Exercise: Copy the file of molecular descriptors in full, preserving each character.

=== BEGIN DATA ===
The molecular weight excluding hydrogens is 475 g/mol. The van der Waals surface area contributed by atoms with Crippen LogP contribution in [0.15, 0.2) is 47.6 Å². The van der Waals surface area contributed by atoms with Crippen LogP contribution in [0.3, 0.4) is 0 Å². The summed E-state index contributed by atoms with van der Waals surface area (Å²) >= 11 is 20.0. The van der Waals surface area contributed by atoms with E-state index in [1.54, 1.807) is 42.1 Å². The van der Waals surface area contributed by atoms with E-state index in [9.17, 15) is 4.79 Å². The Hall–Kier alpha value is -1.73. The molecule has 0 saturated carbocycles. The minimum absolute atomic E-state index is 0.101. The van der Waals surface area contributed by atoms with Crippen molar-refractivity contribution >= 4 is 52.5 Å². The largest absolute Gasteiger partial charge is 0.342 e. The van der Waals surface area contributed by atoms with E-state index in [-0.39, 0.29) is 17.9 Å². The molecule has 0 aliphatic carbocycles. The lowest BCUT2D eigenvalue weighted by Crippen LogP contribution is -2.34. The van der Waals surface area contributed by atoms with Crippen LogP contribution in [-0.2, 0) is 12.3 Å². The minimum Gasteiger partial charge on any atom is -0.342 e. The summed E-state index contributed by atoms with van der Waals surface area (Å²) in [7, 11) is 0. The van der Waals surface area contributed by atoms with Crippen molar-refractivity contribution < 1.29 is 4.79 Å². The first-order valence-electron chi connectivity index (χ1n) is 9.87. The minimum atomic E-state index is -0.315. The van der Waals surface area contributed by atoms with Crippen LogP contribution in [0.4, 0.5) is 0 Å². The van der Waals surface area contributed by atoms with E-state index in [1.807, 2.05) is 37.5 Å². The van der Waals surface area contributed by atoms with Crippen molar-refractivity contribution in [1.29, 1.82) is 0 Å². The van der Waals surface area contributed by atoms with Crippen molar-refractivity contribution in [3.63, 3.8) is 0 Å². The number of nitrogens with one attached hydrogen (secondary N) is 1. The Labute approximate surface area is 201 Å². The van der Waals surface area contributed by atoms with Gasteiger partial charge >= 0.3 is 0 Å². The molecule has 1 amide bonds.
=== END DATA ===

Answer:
The molecular weight excluding hydrogens is 475 g/mol. The van der Waals surface area contributed by atoms with Crippen LogP contribution in [0.15, 0.2) is 47.6 Å². The van der Waals surface area contributed by atoms with Crippen LogP contribution in [0.3, 0.4) is 0 Å². The summed E-state index contributed by atoms with van der Waals surface area (Å²) >= 11 is 20.0. The van der Waals surface area contributed by atoms with E-state index in [1.54, 1.807) is 42.1 Å². The van der Waals surface area contributed by atoms with E-state index in [9.17, 15) is 4.79 Å². The Hall–Kier alpha value is -1.73. The molecule has 0 saturated carbocycles. The minimum absolute atomic E-state index is 0.101. The van der Waals surface area contributed by atoms with Crippen molar-refractivity contribution >= 4 is 52.5 Å². The largest absolute Gasteiger partial charge is 0.342 e. The van der Waals surface area contributed by atoms with E-state index in [-0.39, 0.29) is 17.9 Å². The molecule has 0 aliphatic carbocycles. The lowest BCUT2D eigenvalue weighted by Crippen LogP contribution is -2.34. The van der Waals surface area contributed by atoms with Crippen LogP contribution in [-0.2, 0) is 12.3 Å². The minimum Gasteiger partial charge on any atom is -0.342 e. The summed E-state index contributed by atoms with van der Waals surface area (Å²) in [7, 11) is 0. The van der Waals surface area contributed by atoms with Crippen molar-refractivity contribution < 1.29 is 4.79 Å². The first-order valence-electron chi connectivity index (χ1n) is 9.87. The minimum atomic E-state index is -0.315. The van der Waals surface area contributed by atoms with Crippen LogP contribution in [0.4, 0.5) is 0 Å². The van der Waals surface area contributed by atoms with E-state index in [1.807, 2.05) is 37.5 Å². The van der Waals surface area contributed by atoms with Crippen molar-refractivity contribution in [1.29, 1.82) is 0 Å². The van der Waals surface area contributed by atoms with Crippen molar-refractivity contribution in [3.63, 3.8) is 0 Å². The number of nitrogens with one attached hydrogen (secondary N) is 1. The Labute approximate surface area is 201 Å². The van der Waals surface area contributed by atoms with Gasteiger partial charge >= 0.3 is 0 Å². The molecule has 1 amide bonds.